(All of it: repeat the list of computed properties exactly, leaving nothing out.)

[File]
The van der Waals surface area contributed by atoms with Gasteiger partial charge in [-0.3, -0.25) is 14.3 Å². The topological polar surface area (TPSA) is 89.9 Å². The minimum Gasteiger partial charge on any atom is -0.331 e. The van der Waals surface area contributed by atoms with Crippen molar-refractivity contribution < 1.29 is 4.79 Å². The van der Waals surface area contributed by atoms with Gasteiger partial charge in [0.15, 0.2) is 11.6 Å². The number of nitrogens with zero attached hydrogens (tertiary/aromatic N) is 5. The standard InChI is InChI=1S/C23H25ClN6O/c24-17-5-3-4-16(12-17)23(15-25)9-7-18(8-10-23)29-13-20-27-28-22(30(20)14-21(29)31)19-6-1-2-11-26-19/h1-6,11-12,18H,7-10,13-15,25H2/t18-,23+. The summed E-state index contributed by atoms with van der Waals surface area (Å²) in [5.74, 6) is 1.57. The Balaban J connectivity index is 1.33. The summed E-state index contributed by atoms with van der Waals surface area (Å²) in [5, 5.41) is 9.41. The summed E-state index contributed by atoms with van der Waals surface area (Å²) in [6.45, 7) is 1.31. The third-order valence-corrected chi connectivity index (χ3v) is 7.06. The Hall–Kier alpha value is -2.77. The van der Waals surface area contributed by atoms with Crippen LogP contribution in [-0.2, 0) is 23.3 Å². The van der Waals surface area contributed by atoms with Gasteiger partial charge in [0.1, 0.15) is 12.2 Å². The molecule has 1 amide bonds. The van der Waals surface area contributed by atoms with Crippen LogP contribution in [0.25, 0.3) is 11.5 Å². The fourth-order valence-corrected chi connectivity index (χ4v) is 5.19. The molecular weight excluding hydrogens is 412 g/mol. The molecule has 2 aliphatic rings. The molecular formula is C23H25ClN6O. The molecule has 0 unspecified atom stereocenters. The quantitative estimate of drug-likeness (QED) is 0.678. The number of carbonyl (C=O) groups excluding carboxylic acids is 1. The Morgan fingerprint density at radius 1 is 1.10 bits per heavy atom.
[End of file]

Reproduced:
The van der Waals surface area contributed by atoms with Gasteiger partial charge in [-0.3, -0.25) is 14.3 Å². The topological polar surface area (TPSA) is 89.9 Å². The minimum Gasteiger partial charge on any atom is -0.331 e. The van der Waals surface area contributed by atoms with Crippen molar-refractivity contribution < 1.29 is 4.79 Å². The van der Waals surface area contributed by atoms with Gasteiger partial charge in [0.15, 0.2) is 11.6 Å². The number of nitrogens with zero attached hydrogens (tertiary/aromatic N) is 5. The standard InChI is InChI=1S/C23H25ClN6O/c24-17-5-3-4-16(12-17)23(15-25)9-7-18(8-10-23)29-13-20-27-28-22(30(20)14-21(29)31)19-6-1-2-11-26-19/h1-6,11-12,18H,7-10,13-15,25H2/t18-,23+. The summed E-state index contributed by atoms with van der Waals surface area (Å²) in [5.74, 6) is 1.57. The Balaban J connectivity index is 1.33. The summed E-state index contributed by atoms with van der Waals surface area (Å²) in [5, 5.41) is 9.41. The summed E-state index contributed by atoms with van der Waals surface area (Å²) in [6.45, 7) is 1.31. The third-order valence-corrected chi connectivity index (χ3v) is 7.06. The Hall–Kier alpha value is -2.77. The van der Waals surface area contributed by atoms with Crippen LogP contribution in [-0.2, 0) is 23.3 Å². The van der Waals surface area contributed by atoms with Gasteiger partial charge in [0.1, 0.15) is 12.2 Å². The molecule has 1 amide bonds. The van der Waals surface area contributed by atoms with Crippen LogP contribution in [0.25, 0.3) is 11.5 Å². The fourth-order valence-corrected chi connectivity index (χ4v) is 5.19. The molecular weight excluding hydrogens is 412 g/mol. The molecule has 2 aliphatic rings. The molecular formula is C23H25ClN6O. The molecule has 0 unspecified atom stereocenters. The quantitative estimate of drug-likeness (QED) is 0.678. The number of carbonyl (C=O) groups excluding carboxylic acids is 1. The Morgan fingerprint density at radius 1 is 1.10 bits per heavy atom.